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Estelle: Truly, Madly, Deadly by Hannah Jayne

Truly Madly Deadly by Hannah JayneTruly, Madly, Deadly by Hannah Jayne ( web | tweet )
Publication Date: July 2, 2013
Publisher: Sourcebooks Fire
Pages: 262
Target audience: Young adult
Keywords: Death, stalking, secrets
Format read: eBook from Publisher via NetGalley (Thanks!)

Summary: When Sawyer’s popular jock boyfriend dies in a car accident because of his drunk driving, she thinks the secrets of their relationship will be buried with him. But a mysterious note in her locker (“You’re welcome” attached to a newspaper clipping of her boyfriend’s accident) has her wondering what really happened that night… especially when other horrible things start happening right before her eyes.

When I picked up Truly, Madly, Deadly, I expected something along the lines of Breaking Beautiful by Jennifer Shaw Wolf — a book about a girl who survives a car accident that kills her boyfriend (who wasn’t really the nicest guy). I was completely glued to that book until the very end.

But Truly, Madly, Deadly only grazes what Shaw managed to do in Breaking Beautiful and I really missed that happening here. While main character Sawyer does wrestle with the truths of her relationship with Kevin, the novel focuses on the domino effect of bad events that occur after his car accident. All of these terrible things are somehow connected to Sawyer, are supplemented with a note or flowers, and are downright scary. Instead of going to the authorities, she fears all of these occurrences might be her fault and keeps it to herself.

I really felt for Sawyer throughout the book. Her boyfriend suddenly dies, she feels like she can’t trust anyone, her dad is preoccupied with work and his new baby with his new wife, and her mom lives on the opposite side of the country. The only two people who seem at all on her side are Chloe, her best friend from forever, and Cooper, the new guy in her life who is super sweet. But even so, she doesn’t divulge what is happening to anyone until everything spirals out of control and too many lives are at stake.

Personally, I felt very suspicious of every character I met in this book. (This is probably in direct relation to my reading of the amazingly horrifying Dangerous Girls by Abigail Haas.) And while the ending semi-took me by surprise, I would have loved to have the book go on a tad longer instead of just dropping off and ending on a semi-joke. There was too much blood shed for a tone change like that. Plus, I’m not sure if Sawyer’s character made the kind of growth that I needed her to make.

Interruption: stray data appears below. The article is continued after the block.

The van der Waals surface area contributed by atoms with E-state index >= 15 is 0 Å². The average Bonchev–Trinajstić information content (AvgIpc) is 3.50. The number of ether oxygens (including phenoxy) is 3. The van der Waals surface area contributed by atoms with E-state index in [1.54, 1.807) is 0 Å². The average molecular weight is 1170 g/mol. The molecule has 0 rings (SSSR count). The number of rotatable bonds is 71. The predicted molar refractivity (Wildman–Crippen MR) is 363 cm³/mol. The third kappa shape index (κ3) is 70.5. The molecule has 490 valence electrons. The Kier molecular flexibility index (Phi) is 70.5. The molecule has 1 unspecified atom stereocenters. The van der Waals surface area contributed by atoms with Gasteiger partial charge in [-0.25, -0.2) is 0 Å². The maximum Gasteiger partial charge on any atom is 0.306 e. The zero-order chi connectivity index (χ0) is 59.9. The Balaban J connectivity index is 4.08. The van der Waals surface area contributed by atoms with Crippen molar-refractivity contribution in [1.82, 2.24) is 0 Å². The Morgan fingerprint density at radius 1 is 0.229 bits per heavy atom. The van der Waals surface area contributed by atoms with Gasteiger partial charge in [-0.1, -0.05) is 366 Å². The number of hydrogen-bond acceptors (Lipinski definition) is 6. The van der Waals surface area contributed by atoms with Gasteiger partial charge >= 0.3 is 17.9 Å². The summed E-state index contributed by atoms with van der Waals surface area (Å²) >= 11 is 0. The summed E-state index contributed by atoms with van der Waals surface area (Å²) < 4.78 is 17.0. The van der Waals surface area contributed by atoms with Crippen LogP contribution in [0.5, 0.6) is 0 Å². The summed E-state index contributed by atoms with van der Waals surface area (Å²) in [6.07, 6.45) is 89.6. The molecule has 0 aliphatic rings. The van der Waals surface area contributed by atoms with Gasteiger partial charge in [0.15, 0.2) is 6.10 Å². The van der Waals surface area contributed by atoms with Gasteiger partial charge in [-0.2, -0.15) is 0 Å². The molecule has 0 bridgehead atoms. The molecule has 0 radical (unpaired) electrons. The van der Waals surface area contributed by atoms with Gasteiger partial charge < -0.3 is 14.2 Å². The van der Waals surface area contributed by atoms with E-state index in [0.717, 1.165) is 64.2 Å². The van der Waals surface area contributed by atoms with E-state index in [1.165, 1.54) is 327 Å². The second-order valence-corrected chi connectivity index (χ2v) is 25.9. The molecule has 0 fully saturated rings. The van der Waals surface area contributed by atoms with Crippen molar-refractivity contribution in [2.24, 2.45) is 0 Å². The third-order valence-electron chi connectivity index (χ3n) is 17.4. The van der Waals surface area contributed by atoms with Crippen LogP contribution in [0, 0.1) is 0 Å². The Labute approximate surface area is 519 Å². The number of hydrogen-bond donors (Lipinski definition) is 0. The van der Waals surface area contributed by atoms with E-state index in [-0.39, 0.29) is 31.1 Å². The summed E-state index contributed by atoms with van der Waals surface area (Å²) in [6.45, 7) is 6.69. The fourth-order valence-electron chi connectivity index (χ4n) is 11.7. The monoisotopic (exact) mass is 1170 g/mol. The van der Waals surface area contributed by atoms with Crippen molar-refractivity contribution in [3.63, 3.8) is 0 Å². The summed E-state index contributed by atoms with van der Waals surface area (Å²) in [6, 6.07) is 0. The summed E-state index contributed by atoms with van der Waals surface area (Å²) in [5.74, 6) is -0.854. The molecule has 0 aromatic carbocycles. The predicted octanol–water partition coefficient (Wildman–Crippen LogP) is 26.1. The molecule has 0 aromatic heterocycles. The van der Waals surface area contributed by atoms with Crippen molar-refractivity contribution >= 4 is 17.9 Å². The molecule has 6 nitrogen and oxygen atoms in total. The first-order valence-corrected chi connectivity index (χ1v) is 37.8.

A little bit more character development and plot tweaking could have really strengthened Truly, Madly, Deadly. Instead, I felt like I had just finished an addicting but not entirely fulfilling Lifetime movie of the week.

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February 18, 2014 - 9:01 am

See Jane Run by Hannah Jayne (YA Review) - […] the plus side, See Jane Run worked better for me than Jayne’s debut, Truly Madly Deadly. Why? This story line felt more relatable, and I must applaud an ending that comes out of left […]

August 11, 2013 - 8:03 am

Alexa Y. - Well, this doesn’t sound nearly as appealing as Dangerous Girls! I mean, I’m mildly curious about who did the deed. But I can’t seem to summon more that, honestly.

July 30, 2013 - 7:09 pm

Asheley Tart (@BookwormAsheley) - This is the second review that I’ve read that has said pretty much the same thing. I’m not entirely sure that I’ll read this one because books like this make me all cringy and twitchy, but what it seems like your reaction is kind of what others are feeling too. I love the cover.

July 27, 2013 - 9:38 pm

Sara (of The Page Sage) - I had been considering adding this one to my TBR pile, but the sound of that ending turns me off to this story. Although I might read Breaking Beautiful now because that sounds really good! 🙂

July 27, 2013 - 10:15 am

Bookworm1858 - I wish this was a more enthusiastic review as I actually bought this book instead of borrowing it from the library because I liked the sound of the concept so much. I will definitely still read it because I own it but I will lower my expectations.

July 26, 2013 - 5:59 pm

picturemereading - Too bad it wasn’t awesome! I love the description of the story!

July 26, 2013 - 2:37 pm

Jen @ Pop! Goes The Reader - I’ve read fairly mixed reviews about this book, although I would be lying if I said I wasn’t immediately intrigued by the book’s synopsis. I love the dark, twisted undercurrent of the story (The idea that perhaps the accident wasn’t that at all) and the fact that Sawyer is haunted by cryptic messages in the weeks following her boyfriend’s accident. Chilling! It’s a shame that this novel couldn’t quite seem to figure out what sort of story it wanted to be (i.e. Switching tone suddenly at the end of the novel) as had it remained a darker, grittier tale throughout I would be much more interested in reading it. As it is, I’m now left a little confused about its intention. Perhaps I’ll take a look at Breaking Beautiful instead…

July 26, 2013 - 12:07 pm

Annie - I actually didn’t connect much with Sawyer and I’m not sure if that’s because of the third-person narrative or simply because she was so underdeveloped. I didn’t know who she was and that made it challenging for me to really get into the book.

I thought the premise was really interesting though but at the end, when they revealed the killer (I knew it!), I was still left with a lot of questions like how did they do it? I think I needed more on the mystery front.

And I totally agree with you on the ending! That was super annoying for me as a reader. It just seemed so abrupt. ‘There was too much blood shed for a tone change like that.’ Ditto!

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